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Iron and Mars
By Nick Kollerstrom
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He who knows what iron is, knows the attributes of Mars.
He who knows Mars, knows the qualities of iron.

Red storms rage across Mars. The soil of the ‘red planet’ is high in iron, and its dust, swirling up into the atmosphere, causes giant storms that last for weeks. They blot out all its surface features, even the huge mountains. This can be quite a problem for craft trying to land there. One feels that these storms well express the Mars-quality of anger. Mars has around fifteen percent of iron in its surface soil, thrice its average level here on Earth. There must once have been lots of oxygen around, as all the iron is in the red, highly-oxidised (ferric) form.

Whistle Down the Wind, Lloyd Webber Co, with permission

Mars has two rocky little moons, and one of them is destined to crash in the future, doomed to disitegrate, being too close to its parent planet. By meditating on these things one can experience the being of Mars. The archetype of Mars is fully expressed both in the red planet in the sky and in the metal iron under the ground. Thus, modern space discoveries have deepened our understanding of the primary Hermetic principle, as quoted above by Paracelsus.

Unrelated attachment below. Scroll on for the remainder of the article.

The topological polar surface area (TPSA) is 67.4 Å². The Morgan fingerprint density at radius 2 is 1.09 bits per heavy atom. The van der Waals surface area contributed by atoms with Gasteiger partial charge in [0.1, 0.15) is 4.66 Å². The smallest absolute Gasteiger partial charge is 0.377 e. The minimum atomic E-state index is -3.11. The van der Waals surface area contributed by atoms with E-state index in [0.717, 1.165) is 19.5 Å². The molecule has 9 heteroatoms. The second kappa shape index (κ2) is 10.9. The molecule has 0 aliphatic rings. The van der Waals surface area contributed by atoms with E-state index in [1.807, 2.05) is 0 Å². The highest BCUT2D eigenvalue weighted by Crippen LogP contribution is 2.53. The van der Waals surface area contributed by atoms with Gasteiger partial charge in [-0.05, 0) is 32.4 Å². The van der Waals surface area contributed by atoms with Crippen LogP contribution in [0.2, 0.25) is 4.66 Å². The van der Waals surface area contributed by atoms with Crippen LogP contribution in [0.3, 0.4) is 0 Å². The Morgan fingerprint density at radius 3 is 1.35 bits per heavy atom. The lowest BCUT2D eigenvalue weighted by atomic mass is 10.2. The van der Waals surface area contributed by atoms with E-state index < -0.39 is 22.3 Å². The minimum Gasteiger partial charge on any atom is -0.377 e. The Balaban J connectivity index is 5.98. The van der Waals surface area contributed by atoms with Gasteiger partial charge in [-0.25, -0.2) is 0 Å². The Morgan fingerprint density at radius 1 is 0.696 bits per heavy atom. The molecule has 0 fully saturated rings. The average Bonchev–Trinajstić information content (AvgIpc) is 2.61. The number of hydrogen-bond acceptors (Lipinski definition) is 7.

Of the seven metals, iron is the ‘earthy’ one, having a stronger connection with the Earth than do the others – for a start, it’s the only one that aligns with the Earth’s magnetic field, in a compass. It’s present in far larger quantities in the earth’s crust than the other ‘classical’ metals. The others – lead, tin, gold, copper, mercury and silver – total no more than 0.01%, or one part in ten thousand of the Earth’s crust. They are in a sense little more than ‘visitors to the Earth’ (the phrase is Dr Steiner’s), although we use them so much nowadays that we forget their scarcity. Iron makes up about 5% of the crust, being the only one which has built itself solidly into the substance of the earth.

Reddish-looking soil means that iron is present, and, for the same reason, Mars is red. So the symbolism of Iron-Mars is direct and obvious, with nothing subtle about it. Mars has always been associated with blood and war because of this symbolism. But, let’s not forget that that symbolism is also physiological fact: the blood is red because of the iron in it! The main ore of iron is pyrites, ‘fool’s gold.’ Have some of its marvellous cubic-crystal structures on your mantelpiece! The other common ore is haematite, which has a quite different bulbous structure, and a dark reddish hue. ‘Haem’ means blood and ‘pyr’ means fire - blood and fire! These are indeed the Mars-attributes.